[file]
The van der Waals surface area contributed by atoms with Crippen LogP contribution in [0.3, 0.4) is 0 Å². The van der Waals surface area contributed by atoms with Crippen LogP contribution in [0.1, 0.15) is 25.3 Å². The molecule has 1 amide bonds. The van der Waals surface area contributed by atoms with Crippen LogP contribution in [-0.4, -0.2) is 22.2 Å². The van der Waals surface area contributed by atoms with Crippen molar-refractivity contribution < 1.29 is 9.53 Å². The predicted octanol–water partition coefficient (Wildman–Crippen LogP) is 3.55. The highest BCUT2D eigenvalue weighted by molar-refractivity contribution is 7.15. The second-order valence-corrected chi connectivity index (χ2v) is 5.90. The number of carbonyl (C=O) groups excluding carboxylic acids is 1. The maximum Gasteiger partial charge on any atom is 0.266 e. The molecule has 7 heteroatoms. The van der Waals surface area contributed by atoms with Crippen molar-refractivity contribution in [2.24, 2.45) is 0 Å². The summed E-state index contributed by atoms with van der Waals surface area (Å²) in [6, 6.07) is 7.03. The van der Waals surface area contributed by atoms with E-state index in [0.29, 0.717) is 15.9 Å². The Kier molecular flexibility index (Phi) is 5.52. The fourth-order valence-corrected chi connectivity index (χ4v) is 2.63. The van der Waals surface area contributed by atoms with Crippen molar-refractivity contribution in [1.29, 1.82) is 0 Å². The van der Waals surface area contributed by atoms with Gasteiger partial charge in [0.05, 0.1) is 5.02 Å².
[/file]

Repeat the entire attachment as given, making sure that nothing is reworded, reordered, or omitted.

The van der Waals surface area contributed by atoms with Crippen LogP contribution in [0.3, 0.4) is 0 Å². The van der Waals surface area contributed by atoms with Crippen LogP contribution in [0.1, 0.15) is 25.3 Å². The molecule has 1 amide bonds. The van der Waals surface area contributed by atoms with Crippen LogP contribution in [-0.4, -0.2) is 22.2 Å². The van der Waals surface area contributed by atoms with Crippen molar-refractivity contribution < 1.29 is 9.53 Å². The predicted octanol–water partition coefficient (Wildman–Crippen LogP) is 3.55. The highest BCUT2D eigenvalue weighted by molar-refractivity contribution is 7.15. The second-order valence-corrected chi connectivity index (χ2v) is 5.90. The number of carbonyl (C=O) groups excluding carboxylic acids is 1. The maximum Gasteiger partial charge on any atom is 0.266 e. The molecule has 7 heteroatoms. The van der Waals surface area contributed by atoms with Crippen molar-refractivity contribution in [2.24, 2.45) is 0 Å². The summed E-state index contributed by atoms with van der Waals surface area (Å²) in [6, 6.07) is 7.03. The van der Waals surface area contributed by atoms with E-state index in [0.29, 0.717) is 15.9 Å². The Kier molecular flexibility index (Phi) is 5.52. The fourth-order valence-corrected chi connectivity index (χ4v) is 2.63. The van der Waals surface area contributed by atoms with Crippen molar-refractivity contribution in [1.29, 1.82) is 0 Å². The van der Waals surface area contributed by atoms with Gasteiger partial charge in [0.05, 0.1) is 5.02 Å².